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August 31, 2006


Pitt once again has met the challenge of managing the arrival of 6,800 students and their families amidst the parking and traffic nightmares so familiar in Oakland.

For new students, the frustrations and anxiety of move-in day gave way to a whirlwind of ice cream socials, student monologues, fitness activities, safety seminars, commuter socials and much, much more.

So who cares? Orientation was last week. Well, anyone who works with students should care. Pitt, like most colleges and universities, goes to great lengths to ensure a smooth and successful transition of new students and families into the University community. The purpose is more common sense than scholarly, yet the scholarly guides all that we do. Fortunately, the theory within student development has been nailed down and thus serves as a valid and reliable guide for faculty and staff understanding of students.

Why is orientation important?

Student development theorist Nancy Schlossberg’s theory of “mattering and marginality” explains that students who feel like they matter are more likely to persist and develop than those who feel they are on the margins and not connected.

In practical applications, what appears to be the fun and games of orientation is at the core an intentional “out of the classroom” curriculum designed to move students from a state of marginality. In other words, a student goes from being one of several thousand new students that no one notices, to a state of mattering, and ultimately joins the ranks of several thousand students who feel important, needed, appreciated and noticed.

Why is this important to faculty and staff? In addition to being custodians of the classroom experience, faculty play an invaluable role as ambassadors for the out-of-the-classroom experience. If our goal is to retain the best and brightest future scholars and leaders of tomorrow, we should make sure students feel that they matter. Otherwise, they’re less likely to stay at Pitt and more likely to take their time and talent elsewhere.

But mattering alone isn’t enough. Another fundamental component to orientation programs is connecting students to the myriad opportunities to get involved. Student development theorist Alexander Astin’s “theory of involvement” states that students learn more when they are involved in both the curricular and co-curricular aspects of the collegiate experience. Astin developed five postulates that serve as buoys for student affairs professionals as they continue to navigate the choppy waters of college student development. Astin postulated that:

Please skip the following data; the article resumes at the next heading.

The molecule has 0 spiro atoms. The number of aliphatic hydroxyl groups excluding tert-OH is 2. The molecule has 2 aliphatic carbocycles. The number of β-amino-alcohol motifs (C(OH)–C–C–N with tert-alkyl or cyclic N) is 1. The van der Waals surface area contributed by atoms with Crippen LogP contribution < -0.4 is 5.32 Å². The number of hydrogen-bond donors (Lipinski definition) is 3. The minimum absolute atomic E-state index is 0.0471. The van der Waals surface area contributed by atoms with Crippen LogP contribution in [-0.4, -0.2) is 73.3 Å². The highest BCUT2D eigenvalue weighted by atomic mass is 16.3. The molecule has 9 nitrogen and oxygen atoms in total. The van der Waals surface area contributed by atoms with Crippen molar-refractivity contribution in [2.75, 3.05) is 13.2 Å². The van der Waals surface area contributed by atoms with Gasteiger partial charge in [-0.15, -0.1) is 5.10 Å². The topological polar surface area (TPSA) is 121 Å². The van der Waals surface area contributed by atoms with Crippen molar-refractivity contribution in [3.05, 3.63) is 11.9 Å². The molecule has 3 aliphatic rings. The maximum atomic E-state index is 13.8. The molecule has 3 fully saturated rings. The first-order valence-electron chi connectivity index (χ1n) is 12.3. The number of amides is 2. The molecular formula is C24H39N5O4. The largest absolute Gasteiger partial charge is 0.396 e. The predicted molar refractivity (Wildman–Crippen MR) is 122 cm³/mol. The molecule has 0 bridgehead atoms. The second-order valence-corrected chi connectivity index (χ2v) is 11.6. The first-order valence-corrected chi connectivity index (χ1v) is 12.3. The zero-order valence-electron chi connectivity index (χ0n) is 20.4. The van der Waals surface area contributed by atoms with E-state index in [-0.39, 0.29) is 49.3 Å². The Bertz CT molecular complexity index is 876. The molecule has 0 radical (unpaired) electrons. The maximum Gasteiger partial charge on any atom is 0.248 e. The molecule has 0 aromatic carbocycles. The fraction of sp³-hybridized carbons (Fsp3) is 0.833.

• “Involvement refers to an investment of physical and psychological energy in various objects.” An object could be the entire student experience or a single activity.

• “Involvement occurs along a continuum.” Some students will invest more energy than others.

• “Involvement has both qualitative, [i.e. the investment of psychological energy or commitment], and quantitative, [i.e. time devoted to an activity] features.”

• “The level of student learning and personal development associated with any educational program is directly proportional to the quality and quantity of students’ involvement in that program.”

• “The effectiveness of any educational policy or practice is directly related to the capacity of that policy or practice to increase student involvement.”

Whether you are a faculty member eagerly awaiting another opportunity to enrich the minds of our new students or a staff member assisting with the education of the whole student, a firm understanding of some of the basic principles of student development theory can help you better understand, serve and enrich our students’ collegiate experience.

What can you do to make sure students feel that they matter at Pitt? I offer you five common sense, yet powerful suggestions that could make a big difference in students’ Pitt experience:

• Strike up a casual conversation with your students. You don’t always have to talk about class material.

• Attend some of the campus programs and events. You might run into that student who owes you a paper.

• Invite a student or two over for dinner. There’s nothing like a home-cooked meal.

• Advise a student organization. Good advisers are hard to find.

• Tell a student you missed them in class. They’ll know that you were paying attention.

Kenyon R. Bonner is director of Student Life in the Division of Student Affairs.

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